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Why Not Be a Superhero?

Second Language Learning Makes Us Smarter

Language learning does make us super smart. Think about some of the commonalities of language teachers. Language teachers always teach other teacher’s content, reference other languages than the one they are teaching, and change like chameleons to blend from one surrounding to another. These are actually signs of enhanced mental ability.

Regardless of which language system is currently in use, both language systems stay active at all times in a bilingual brain. This allows us quicker access to a greater array of options in problem solving. Monolinguals are usually constrained to an established pattern of thinking. Bilinguals have the ability to transition into multiple, and at times, conflicting patterns of thinking.

Bilinguals are often more adept at noticing details. This Sherlock-like ability comes from the constant practice of having to track the languages used for meaning and content in order to respond appropriately in the right language at the right time.

Language learning should really be considered the equivalent of power training for the brain. Increasing brainpower enhances decision-making, critical thinking, and mental agility in all areas of life.

Why Not Celebrate Heritage?

Second Language Learning Connects Us to Our Past

World language teaching was criminalized in Nebraska in 1919 as a response to World War I. One country schoolteacher went so far as to tie a naughty Swedish-speaking boy to his chair until he spoke English. Newspaper articles recorded that German speakers were tarred and feathered.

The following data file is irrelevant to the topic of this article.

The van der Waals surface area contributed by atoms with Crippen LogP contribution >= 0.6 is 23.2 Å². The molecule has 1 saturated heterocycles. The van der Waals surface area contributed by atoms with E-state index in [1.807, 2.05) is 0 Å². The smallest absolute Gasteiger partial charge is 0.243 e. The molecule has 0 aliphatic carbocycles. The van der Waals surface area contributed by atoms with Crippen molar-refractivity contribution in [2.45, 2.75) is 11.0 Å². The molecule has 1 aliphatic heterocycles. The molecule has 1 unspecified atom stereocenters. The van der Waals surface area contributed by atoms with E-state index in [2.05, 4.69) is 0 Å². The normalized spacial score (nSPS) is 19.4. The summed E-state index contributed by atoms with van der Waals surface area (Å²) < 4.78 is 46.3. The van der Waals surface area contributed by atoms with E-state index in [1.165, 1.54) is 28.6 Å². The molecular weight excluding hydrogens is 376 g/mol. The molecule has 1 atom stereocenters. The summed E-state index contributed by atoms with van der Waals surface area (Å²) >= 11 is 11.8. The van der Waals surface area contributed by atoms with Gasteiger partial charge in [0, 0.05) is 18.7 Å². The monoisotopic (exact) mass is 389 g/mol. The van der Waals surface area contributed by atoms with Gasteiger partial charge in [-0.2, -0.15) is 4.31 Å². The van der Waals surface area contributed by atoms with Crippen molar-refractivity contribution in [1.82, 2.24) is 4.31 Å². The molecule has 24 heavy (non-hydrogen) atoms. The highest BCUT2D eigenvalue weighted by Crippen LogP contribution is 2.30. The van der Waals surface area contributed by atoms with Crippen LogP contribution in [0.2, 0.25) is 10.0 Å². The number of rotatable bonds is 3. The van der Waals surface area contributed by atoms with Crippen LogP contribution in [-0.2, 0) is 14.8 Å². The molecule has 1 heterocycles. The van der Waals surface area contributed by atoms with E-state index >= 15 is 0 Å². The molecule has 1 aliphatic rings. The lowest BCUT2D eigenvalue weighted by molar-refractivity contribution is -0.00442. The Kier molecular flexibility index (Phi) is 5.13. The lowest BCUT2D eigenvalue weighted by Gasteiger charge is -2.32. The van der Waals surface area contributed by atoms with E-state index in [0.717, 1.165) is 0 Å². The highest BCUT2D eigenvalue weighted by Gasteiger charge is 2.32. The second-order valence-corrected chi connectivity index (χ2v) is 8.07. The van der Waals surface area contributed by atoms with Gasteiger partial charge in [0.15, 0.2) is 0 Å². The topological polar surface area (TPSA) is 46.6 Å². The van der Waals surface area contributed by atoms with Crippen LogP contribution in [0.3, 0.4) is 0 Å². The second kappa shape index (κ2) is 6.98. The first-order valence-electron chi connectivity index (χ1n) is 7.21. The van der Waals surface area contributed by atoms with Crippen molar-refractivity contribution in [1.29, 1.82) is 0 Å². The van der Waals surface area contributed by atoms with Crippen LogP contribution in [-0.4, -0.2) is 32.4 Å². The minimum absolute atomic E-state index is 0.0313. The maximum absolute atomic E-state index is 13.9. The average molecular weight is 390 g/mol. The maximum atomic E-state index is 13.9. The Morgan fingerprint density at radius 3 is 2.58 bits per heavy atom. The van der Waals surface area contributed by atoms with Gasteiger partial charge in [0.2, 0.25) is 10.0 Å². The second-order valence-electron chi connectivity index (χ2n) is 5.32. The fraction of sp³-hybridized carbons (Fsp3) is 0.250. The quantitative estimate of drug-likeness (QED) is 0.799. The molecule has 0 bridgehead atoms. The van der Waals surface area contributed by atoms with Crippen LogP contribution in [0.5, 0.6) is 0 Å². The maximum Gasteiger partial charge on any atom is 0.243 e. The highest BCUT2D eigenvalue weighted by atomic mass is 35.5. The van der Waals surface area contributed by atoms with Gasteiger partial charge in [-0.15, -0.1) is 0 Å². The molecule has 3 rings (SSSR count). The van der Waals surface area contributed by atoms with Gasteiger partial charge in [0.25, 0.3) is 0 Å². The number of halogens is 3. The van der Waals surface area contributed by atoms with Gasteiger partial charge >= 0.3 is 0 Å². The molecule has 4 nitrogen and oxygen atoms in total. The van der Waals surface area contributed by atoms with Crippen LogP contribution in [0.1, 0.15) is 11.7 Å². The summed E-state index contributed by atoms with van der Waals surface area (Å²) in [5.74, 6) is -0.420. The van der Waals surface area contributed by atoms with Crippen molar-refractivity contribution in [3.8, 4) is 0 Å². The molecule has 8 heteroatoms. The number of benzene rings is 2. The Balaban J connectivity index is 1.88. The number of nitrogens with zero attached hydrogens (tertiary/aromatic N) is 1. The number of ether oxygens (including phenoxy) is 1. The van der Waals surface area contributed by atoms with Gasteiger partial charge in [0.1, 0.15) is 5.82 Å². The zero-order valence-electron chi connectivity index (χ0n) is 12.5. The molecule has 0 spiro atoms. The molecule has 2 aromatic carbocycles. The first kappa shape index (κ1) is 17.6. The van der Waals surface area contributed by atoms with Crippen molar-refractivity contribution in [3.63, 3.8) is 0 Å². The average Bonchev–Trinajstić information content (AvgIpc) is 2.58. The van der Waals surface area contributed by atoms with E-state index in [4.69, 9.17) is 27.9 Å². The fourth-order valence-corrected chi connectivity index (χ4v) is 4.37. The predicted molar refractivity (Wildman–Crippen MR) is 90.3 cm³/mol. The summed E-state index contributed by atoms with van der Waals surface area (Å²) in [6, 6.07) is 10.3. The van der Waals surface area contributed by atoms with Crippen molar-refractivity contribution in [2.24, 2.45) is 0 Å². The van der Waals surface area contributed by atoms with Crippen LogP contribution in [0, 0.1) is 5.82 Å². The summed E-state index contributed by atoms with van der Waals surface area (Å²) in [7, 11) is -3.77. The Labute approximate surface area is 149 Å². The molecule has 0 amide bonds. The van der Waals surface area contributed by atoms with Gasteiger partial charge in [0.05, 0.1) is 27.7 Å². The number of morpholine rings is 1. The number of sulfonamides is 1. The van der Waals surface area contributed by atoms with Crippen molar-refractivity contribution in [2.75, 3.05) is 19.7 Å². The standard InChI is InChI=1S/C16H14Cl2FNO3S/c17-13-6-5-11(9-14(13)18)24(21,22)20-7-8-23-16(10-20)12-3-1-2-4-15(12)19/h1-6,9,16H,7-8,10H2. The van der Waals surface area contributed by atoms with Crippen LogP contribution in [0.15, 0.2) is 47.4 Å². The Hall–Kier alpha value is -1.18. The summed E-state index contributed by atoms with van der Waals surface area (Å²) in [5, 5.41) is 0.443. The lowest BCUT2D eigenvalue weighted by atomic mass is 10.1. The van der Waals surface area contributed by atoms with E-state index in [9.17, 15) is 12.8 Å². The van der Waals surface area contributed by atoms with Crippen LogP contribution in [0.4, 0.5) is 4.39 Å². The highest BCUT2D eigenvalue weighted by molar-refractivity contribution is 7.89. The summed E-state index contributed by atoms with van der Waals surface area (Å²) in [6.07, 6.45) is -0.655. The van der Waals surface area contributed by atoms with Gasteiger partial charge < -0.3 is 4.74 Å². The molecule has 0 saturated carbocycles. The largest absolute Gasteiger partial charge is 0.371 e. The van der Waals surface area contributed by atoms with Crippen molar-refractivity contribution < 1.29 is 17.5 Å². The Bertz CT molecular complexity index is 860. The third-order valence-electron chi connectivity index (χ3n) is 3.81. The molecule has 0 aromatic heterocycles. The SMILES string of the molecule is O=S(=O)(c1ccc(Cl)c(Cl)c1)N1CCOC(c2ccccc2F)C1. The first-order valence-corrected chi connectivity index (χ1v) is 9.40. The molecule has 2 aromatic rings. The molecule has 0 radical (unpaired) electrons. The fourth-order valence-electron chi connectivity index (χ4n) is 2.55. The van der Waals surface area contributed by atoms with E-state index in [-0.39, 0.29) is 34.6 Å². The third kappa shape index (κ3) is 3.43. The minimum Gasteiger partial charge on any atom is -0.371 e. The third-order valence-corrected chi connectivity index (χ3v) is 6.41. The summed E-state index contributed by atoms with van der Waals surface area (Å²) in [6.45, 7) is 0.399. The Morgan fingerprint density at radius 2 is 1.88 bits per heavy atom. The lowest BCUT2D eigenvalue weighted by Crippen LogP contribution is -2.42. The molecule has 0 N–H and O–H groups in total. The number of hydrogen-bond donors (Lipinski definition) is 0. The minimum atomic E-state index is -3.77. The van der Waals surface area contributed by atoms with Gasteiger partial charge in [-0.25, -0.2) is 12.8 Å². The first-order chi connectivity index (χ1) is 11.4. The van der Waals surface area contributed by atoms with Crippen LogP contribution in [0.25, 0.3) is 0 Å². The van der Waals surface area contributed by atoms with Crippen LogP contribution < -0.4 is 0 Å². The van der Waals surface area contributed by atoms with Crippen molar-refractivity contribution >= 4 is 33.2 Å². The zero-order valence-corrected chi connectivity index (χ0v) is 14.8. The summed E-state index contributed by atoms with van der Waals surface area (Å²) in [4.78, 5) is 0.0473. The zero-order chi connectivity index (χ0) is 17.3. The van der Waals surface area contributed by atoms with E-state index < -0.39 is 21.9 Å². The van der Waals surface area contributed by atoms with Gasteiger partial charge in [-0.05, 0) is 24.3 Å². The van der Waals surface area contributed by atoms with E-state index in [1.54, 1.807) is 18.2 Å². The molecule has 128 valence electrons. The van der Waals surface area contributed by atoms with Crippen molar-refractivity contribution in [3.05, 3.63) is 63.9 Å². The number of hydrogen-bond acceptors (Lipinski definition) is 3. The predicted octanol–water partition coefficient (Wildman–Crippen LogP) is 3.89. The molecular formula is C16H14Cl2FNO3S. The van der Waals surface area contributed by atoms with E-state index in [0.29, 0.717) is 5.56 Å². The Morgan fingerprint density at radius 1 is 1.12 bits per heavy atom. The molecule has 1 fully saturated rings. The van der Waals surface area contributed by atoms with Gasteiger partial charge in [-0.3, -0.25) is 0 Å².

With this kind of past, it is difficult to think that one might be able to appeal to language as a heritage skill. However, genetic kit testing companies are reporting record sales of $99 million dollars this year.  Babel Magazine noted that Americans cited the importance of learning their heritage language.

Wherever the district and whatever the language, creatively think of a heritage connection. Read Willa Cather’s The Song of the Lark to learn about Nebraska’s Mexican Town. Research Dawes County to find the site of the work camp where 3000 German prisoners-of-war were held in 1943. Review that La Louisiane was a French territory until sold in 1803 and that long after French trappers settled throughout Nebraska. While many Chinese arrived to the U.S. to build the transcontinental railroad, Omaha’s experience with Chinese shows a variety of Chinese professionals including nationally famous doctors, restaurateurs, and religious leaders.

Heritage does not have to be constrained to the ancestry of the students in your classroom. It can be viewed as a communal gift. By doing so, it allows students to find identity through commonalities and to build a stronger sense of community through a shared past and language.

The Value of World Language

Middlebury Interactive Language’s free poster download illustrates five reasons to learn another language. It’s time to think more about “the why” of language learning. If your “why” explanation has centered only around college admittance requirements, you may be inadvertently advocating for your students to think in the short term and to treat language learning as a chore or necessary evil. In this issue, explore more about “the why” and the value of languages.